Imagine a team of autonomous drones equipped with advanced sensing equipment, searching for smoke as they fly high above the Sierra Nevada mountains. Once they spot a wildfire, these leader robots relay directions to a swarm of firefighting drones that speed to the site of the blaze.
But what would happen if one or more leader robots was hacked by a malicious agent and began sending incorrect directions? As follower robots are led farther from the fire, how would they know they had been duped?
The use of blockchain technology as a communication tool for a team of robots could provide security and safeguard against deception, according to a study by researchers at MIT and Polytechnic University of Madrid, which was published today in IEEE Transactions on Robotics. The research may also have applications in cities where multirobot systems of self-driving cars are delivering goods and moving people across town.
A blockchain offers a tamper-proof record of all transactions — in this case, the messages issued by robot team leaders — so follower robots can eventually identify inconsistencies in the information trail.
Leaders use tokens to signal movements and add transactions to the chain, and forfeit their tokens when they are caught in a lie, so this transaction-based communications system limits the number of lies a hacked robot could spread, according to Eduardo Castelló, a Marie Curie Fellow in the MIT Media Lab and lead author of the paper.
“The world of blockchain beyond the discourse about cryptocurrency has many things under the hood that can create new ways of understanding security protocols,” Castelló says.
Not just for Bitcoin
While a blockchain is typically used as a secure ledger for cryptocurrencies, in its essence it is a list of data structures, known as blocks, that are connected in a chain. Each block contains information it is meant to store, the “hash” of the information in the block, and the “hash” of the previous block in the chain. Hashing is the process of converting a string of text into a series of unique numbers and letters.
In this simulation-based study, the information stored in each block is a set of directions from a leader robot to followers. If a malicious robot attempts to alter the content of a block, it will change the block hash, so the altered block will no longer be connected to the chain. The altered directions could be easily ignored by follower robots.
The blockchain also provides a permanent record of all transactions. Since all followers can eventually see all the directions issued by leader robots, they can see if they have been misled.
For instance, if five leaders send messages telling followers to move north, and one leader sends a message telling followers to move west, the followers could ignore that inconsistent direction. Even if a follower robot did move west by mistake, the misled robot would eventually realize the error when it compares its moves to the transactions stored in the blockchain.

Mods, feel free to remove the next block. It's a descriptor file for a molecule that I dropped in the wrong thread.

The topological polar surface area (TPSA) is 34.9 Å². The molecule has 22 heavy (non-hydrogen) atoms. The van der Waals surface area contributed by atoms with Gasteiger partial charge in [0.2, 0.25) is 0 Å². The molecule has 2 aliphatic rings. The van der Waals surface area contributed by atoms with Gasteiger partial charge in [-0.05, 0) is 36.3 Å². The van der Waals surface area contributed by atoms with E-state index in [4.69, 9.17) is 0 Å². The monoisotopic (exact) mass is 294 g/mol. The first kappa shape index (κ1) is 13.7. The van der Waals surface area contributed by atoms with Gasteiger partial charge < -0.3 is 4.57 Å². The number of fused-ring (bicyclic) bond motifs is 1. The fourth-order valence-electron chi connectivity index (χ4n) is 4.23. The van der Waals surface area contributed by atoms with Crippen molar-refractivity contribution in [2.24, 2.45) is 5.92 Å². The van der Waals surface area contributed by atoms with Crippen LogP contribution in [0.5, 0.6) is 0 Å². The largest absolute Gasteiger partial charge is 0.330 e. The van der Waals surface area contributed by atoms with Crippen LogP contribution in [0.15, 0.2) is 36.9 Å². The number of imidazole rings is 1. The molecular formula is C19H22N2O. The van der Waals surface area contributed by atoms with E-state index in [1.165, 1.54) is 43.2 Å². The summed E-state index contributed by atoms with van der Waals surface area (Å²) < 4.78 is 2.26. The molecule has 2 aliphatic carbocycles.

In the system the researchers designed, each leader receives a fixed number of tokens that are used to add transactions to the chain — one token is needed to add a transaction. If followers determine the information in a block is false, by checking what the majority of leader robots signaled at that particular step, the leader loses the token. Once a robot is out of tokens it can no longer send messages.
“We envisioned a system in which lying costs money. When the malicious robots run out of tokens, they can no longer spread lies. So, you can limit or constrain the lies that the system can expose the robots to,” Castelló says.
The researchers tested their system by simulating several follow-the-leader situations where the number of malicious robots was known or unknown. Using a blockchain, leaders sent directions to follower robots that moved across a Cartesian plane, while malicious leaders broadcast incorrect directions or attempted to block the path of follower robots.
The researchers found that, even when follower robots were initially misled by malicious leaders, the transaction-based system enabled all followers to eventually reach their destination. And because each leader has an equal, finite number of tokens, the researchers developed algorithms to determine the maximum number of lies a malicious robot can tell.
“Since we know how lies can impact the system, and the maximum harm that a malicious robot can cause in the system, we can calculate the maximum bound of how misled the swarm could be. So, we could say, if you have robots with a certain amount of battery life, it doesn’t really matter who hacks the system, the robots will have enough battery to reach their goal,” Castelló says.
In addition to allowing a system designer to estimate the battery life the robots need to complete their task, the algorithms also enable the user to determine the amount of memory required to store the blockchain, the number of robots that will be needed, and the length of the path they can travel, even if a certain percentage of leader robots are hacked and become malicious.
“You can design your system with these tradeoffs in mind and make more informed decisions about what you want to do with the system you are going to deploy,” he says.
In the future, Castelló hopes to build off this work to create new security systems for robots using transaction-based interactions. He sees it as a way to build trust between humans and groups of robots.
“When you turn these robot systems into public robot infrastructure, you expose them to malicious actors and failures. These techniques are useful to be able to validate, audit, and understand that the system is not going to go rogue. Even if certain members of the system are hacked, it is not going to make the infrastructure collapse,” he says.